a great show with a lot of laughs
22 Short Plays | Review
Opening with a convivial vibe at The Street Theatre tonight, 22 Short Plays by David Finnigan is a series of shorts carefully drawn together from longer works and staged by Melbourne’s MKA.
It should not be taken as a bad thing that I really don’t want to see the more complete scripts these shorts came from. As they stand in this context, they’re often funny and always clever. While most of the characters tend towards either caricature or the absurd, there is the odd moment when something jumps out as rather more insightful, and the absurdity of the real world dwarfs the absurdity on stage. But it’s not often this kind of concept drama plays out well in long form, and perhaps Finnigan is a master of the short form.
The promotional material for 22 Short Plays argues vehemently that this is not a sketch show, and that these short plays have somehow been woven together in an arc. I may not have discerned the nature of that arc, but I can confirm that this is much more than a sketch show. Its 22 short plays, while they may not link overtly, sit very comfortably together. In his blog, Finnigan describes 22 Short Plays as “the extracted moments of bliss and perfection from eight years of fumbling”, which is a concept I certainly relate to. Sometimes what works for a minute just doesn’t translate into a feature-length script. It is unusual, however, to see 22 such minutes of text brought together into a contiguous whole, and Finnigan is justly proud of his work, though he does pass a lot of the credit for this on to Tobias Manderson-Galvin, who selected and edited these works for production.
The cast, changing from mountaineers to video game characters to schoolgirls and slutty teachers, do absolute justice to Finnigan‘s quirky text. Brad Williams and Kerith Manderson-Galvin burst into the energy of the show and ensure engagement for the equally talented Conor Gallacher, whose first couple of characters are appropriately withdrawn. As the plays roll along, Gallacher comes to the fore, and his impeccable comic timing and carefully executed character changes are essential to the establishment of each play.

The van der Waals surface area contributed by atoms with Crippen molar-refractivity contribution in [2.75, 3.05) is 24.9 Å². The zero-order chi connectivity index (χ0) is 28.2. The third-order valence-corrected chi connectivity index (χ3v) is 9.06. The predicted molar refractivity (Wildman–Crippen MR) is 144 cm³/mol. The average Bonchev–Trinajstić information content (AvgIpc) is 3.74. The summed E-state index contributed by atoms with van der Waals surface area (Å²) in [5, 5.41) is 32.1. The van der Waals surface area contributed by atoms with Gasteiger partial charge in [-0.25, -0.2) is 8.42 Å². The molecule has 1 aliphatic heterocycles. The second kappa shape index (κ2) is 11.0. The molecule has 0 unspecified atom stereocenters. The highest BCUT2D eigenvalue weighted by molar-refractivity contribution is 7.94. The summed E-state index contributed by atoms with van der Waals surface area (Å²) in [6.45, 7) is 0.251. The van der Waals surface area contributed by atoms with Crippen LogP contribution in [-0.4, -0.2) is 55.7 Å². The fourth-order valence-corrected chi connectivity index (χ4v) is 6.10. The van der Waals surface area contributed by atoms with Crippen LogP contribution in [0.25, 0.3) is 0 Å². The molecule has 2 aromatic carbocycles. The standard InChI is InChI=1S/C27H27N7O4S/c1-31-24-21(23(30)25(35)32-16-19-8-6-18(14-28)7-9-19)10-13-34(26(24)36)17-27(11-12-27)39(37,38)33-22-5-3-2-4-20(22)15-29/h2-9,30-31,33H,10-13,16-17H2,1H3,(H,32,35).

As a show, 22 Short Plays needed much tighter direction, or perhaps just better stage management. Performers stumbled through what looked at times like improvised lighting changes into the next scene, grabbing props and fiddling with a cumbersome (though otherwise effective) stage curtain. Once or twice what looked like it might have been some very interesting chunks of dialogue were drowned out by the music, which, while well-chosen and perfectly complementary thematically, sometimes just drew attention to the sound system and whether it was playing up or being overworked. The plethora of sound effects and lighting changes seemed to have the solo technician in the corner struggling to keep up at times, and there was just too much stage business to keep focus on what are otherwise some very funny, occasionally insightful and always clever little plays. In the end, I just wanted more play and less fuss.
Overall, this is a great show with a lot of laughs and the potential to be a rollicking show for the audience, but it clunked a little too often for my liking. It could do with just a little bit of culling, perhaps, but it really needs a very heavy-handed stage manager with regimental precision to make it all it can be.
MKA and The Street Theatre present
22 Short Plays
by David Finnigan
Director Tobias Manderson-Galvin
Venue: The Street Two, 15 Childers St Canberra
Dates: Sept 15 – 18, 2011